The simplicity, scientific utility, and widespread global support of Celsius make it a better choice than Fahrenheit for temperature measurement.
Cookies or biscuits? Apartment or flat? Elevator of Lift? Celsius or Fahrenheit? Depending on what side of the pond you’re on, you might have a preference for each of these terms, including the last one. Why is it that we’ve picked different scales to measure temperature, and which choice is better? Is there even a “better” choice here?
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How To Measure Things
“How to measure things” is a discussion as old as the first human societies. Time, distance, temperature… there are so many things that need to be measured. The only way to do so is to simply pick what we’re going to use as a baseline, and then just run with it!
There could never be a “right” or “wrong” scale of measurement, considering that any unit of measurement is just based on mutual agreement among ourselves that “this much is one, and that much is two.”
The metrics we have all ended up using are just the ones that most people agreed on.
Over time, large groups of us have managed to come to an agreement on most of the stuff that needs measuring, but our various countries still disagree with each other. We’re going to look at one of those major disagreements—Celsius vs Fahrenheit.
Also Read: History Of Metric System And Standard Units Of Measurement
Fahrenheit Vs Celsius: The Epic Struggle
The Fahrenheit scale was initially born in 1724, developed by Daniel Gabriel Fahrenheit. He was the first to create a reproducible and consistent scale for thermometers. The scale gained popularity in England, and was later carried along with British imperialism and reached all corners of the world.
The Celsius scale was invented in 1742 by Anders Celsius. Later, it was integrated into the metric system. As the metric system became popular, most of the world took to it.
At that point, Celsius soon replaced Fahrenheit in most parts of the world, with a few small exceptions and one notable one—the USA.
It’s not that the USA didn’t try. In 1975, an attempt was made with the Metric Conversion Act to introduce the metric system to the US, but the people just weren’t having it.
The attempt failed, and America still remains stuck on feet, pounds, and Fahrenheit.
This had widespread consequences. We can point to the Mars Climate Orbiter failure of 1999 as a prominent one. An error caused by an incorrect conversion from the Imperial to the metric system caused the orbiter to fall off course and crash.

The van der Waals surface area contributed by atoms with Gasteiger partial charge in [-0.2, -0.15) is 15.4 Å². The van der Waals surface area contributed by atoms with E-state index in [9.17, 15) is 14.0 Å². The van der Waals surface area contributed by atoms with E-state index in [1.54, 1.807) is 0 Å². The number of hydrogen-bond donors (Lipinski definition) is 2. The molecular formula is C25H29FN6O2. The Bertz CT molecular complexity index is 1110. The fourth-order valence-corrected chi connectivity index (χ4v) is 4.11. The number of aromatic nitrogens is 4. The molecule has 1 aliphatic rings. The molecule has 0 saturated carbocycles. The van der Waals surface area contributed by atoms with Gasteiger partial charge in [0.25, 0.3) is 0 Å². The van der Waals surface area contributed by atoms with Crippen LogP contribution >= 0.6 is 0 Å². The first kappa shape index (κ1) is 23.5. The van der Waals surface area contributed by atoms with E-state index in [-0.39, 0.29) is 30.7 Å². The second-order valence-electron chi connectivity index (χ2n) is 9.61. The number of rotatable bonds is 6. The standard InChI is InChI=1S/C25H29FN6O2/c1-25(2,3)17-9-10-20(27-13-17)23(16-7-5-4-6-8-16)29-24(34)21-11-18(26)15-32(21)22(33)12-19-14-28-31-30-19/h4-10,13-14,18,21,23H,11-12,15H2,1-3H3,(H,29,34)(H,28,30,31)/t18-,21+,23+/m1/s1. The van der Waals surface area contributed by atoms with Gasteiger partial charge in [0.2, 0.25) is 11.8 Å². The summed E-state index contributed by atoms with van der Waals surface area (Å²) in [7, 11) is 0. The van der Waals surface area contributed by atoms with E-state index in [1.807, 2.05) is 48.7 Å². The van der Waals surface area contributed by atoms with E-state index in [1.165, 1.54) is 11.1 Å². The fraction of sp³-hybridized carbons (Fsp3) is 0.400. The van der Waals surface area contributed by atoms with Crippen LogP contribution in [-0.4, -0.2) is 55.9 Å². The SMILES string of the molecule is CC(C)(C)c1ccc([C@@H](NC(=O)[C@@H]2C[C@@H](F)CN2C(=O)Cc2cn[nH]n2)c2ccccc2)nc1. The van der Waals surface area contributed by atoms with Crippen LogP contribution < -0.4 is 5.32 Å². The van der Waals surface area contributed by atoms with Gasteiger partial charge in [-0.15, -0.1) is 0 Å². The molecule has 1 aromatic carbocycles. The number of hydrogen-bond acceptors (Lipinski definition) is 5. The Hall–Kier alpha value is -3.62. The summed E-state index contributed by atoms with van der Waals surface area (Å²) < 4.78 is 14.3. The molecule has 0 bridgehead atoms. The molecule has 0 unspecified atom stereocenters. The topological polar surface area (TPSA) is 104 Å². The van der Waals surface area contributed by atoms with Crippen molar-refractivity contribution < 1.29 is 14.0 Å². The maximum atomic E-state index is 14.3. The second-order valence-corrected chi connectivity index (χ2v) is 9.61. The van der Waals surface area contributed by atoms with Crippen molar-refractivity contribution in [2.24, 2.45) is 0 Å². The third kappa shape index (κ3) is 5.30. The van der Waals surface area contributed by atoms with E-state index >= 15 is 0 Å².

Celsius – The Way Of Water
The most notable thing that comes to mind when you think of Celsius is that it perfectly pins down the melting and boiling points of water at zero degrees and one hundred (almost) degrees Celsius, respectively. There’s beauty in the roundness of those numbers. It also makes the Celsius scale well-suited for science. Our normal body temperature is not a keystone in Celsius though, just the random 37 Degrees Celsius.
How “friendly” a measurement style is to use is not a quality to be underestimated. It is an important factor that decides the fate of a system of measurement.
An argument is often made that, outside of a laboratory (or a professional kitchen), do you really find yourself measuring the temperature of water that often?
Well, we might not, but when water freezes is a piece of information that we need, from maintaining our refrigerators to keeping an eye on when the lake will freeze over. Having that threshold be an easy zero is certainly useful.
Celsius also has the advantage of having the same sized units as Kelvin—the preferred temperature scale of scientists. We’ll examine that a little closer later in this article.
However, the crowning glory of Celsius is the fact that it is the accepted unit of temperature measurement in most countries. It is part of the metric system, and the benefits of the metric system are well-accepted. The point isn’t that Celsius got into the metric system because it is better, it’s just that Celsius is better because it is part of the metric system.
That might not seem logical. The support of the majority should not matter when assessing the merits of one thing over the other, at least not in science… right?
Even if that is true in most cases, when talking about a system of measurement, what most people agree on is one of the most important points in its favor. Remember, as noted before, a unit of measurement is basically something that we have made up and collectively agreed upon.
Also Read: What Is Lukewarm Water? How Hot Is It?
Fahrenheit – The Devil Is In The Detail